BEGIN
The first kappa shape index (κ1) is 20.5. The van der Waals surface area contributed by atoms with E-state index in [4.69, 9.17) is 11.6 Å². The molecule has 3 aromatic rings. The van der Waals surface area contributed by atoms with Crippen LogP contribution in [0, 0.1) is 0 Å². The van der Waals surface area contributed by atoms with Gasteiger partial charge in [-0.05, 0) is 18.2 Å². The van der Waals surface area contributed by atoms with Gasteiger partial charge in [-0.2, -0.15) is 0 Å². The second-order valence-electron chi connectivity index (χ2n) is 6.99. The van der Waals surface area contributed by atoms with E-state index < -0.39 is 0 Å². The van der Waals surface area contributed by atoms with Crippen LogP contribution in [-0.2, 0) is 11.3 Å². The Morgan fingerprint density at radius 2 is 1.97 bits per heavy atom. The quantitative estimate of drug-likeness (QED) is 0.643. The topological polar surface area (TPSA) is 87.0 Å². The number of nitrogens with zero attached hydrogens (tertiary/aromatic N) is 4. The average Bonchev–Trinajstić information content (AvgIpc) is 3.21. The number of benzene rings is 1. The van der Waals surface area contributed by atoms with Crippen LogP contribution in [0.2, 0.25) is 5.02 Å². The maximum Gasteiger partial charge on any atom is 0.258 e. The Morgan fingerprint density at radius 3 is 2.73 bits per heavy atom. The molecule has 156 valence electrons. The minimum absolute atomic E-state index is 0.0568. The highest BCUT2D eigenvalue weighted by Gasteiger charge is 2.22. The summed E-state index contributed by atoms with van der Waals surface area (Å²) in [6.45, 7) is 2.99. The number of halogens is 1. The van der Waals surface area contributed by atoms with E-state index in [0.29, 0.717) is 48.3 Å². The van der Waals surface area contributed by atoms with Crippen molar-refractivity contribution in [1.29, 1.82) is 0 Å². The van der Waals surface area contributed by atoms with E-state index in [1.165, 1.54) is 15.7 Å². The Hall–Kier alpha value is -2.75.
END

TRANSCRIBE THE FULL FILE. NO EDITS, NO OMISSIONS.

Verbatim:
The first kappa shape index (κ1) is 20.5. The van der Waals surface area contributed by atoms with E-state index in [4.69, 9.17) is 11.6 Å². The molecule has 3 aromatic rings. The van der Waals surface area contributed by atoms with Crippen LogP contribution in [0, 0.1) is 0 Å². The van der Waals surface area contributed by atoms with Gasteiger partial charge in [-0.05, 0) is 18.2 Å². The van der Waals surface area contributed by atoms with Gasteiger partial charge in [-0.2, -0.15) is 0 Å². The second-order valence-electron chi connectivity index (χ2n) is 6.99. The van der Waals surface area contributed by atoms with E-state index < -0.39 is 0 Å². The van der Waals surface area contributed by atoms with Crippen LogP contribution in [-0.2, 0) is 11.3 Å². The Morgan fingerprint density at radius 2 is 1.97 bits per heavy atom. The quantitative estimate of drug-likeness (QED) is 0.643. The topological polar surface area (TPSA) is 87.0 Å². The number of nitrogens with zero attached hydrogens (tertiary/aromatic N) is 4. The average Bonchev–Trinajstić information content (AvgIpc) is 3.21. The number of benzene rings is 1. The van der Waals surface area contributed by atoms with Crippen LogP contribution in [0.2, 0.25) is 5.02 Å². The maximum Gasteiger partial charge on any atom is 0.258 e. The Morgan fingerprint density at radius 3 is 2.73 bits per heavy atom. The molecule has 156 valence electrons. The minimum absolute atomic E-state index is 0.0568. The highest BCUT2D eigenvalue weighted by Gasteiger charge is 2.22. The summed E-state index contributed by atoms with van der Waals surface area (Å²) in [6.45, 7) is 2.99. The number of halogens is 1. The van der Waals surface area contributed by atoms with E-state index in [0.29, 0.717) is 48.3 Å². The van der Waals surface area contributed by atoms with Crippen molar-refractivity contribution in [1.29, 1.82) is 0 Å². The van der Waals surface area contributed by atoms with E-state index in [1.165, 1.54) is 15.7 Å². The Hall–Kier alpha value is -2.75.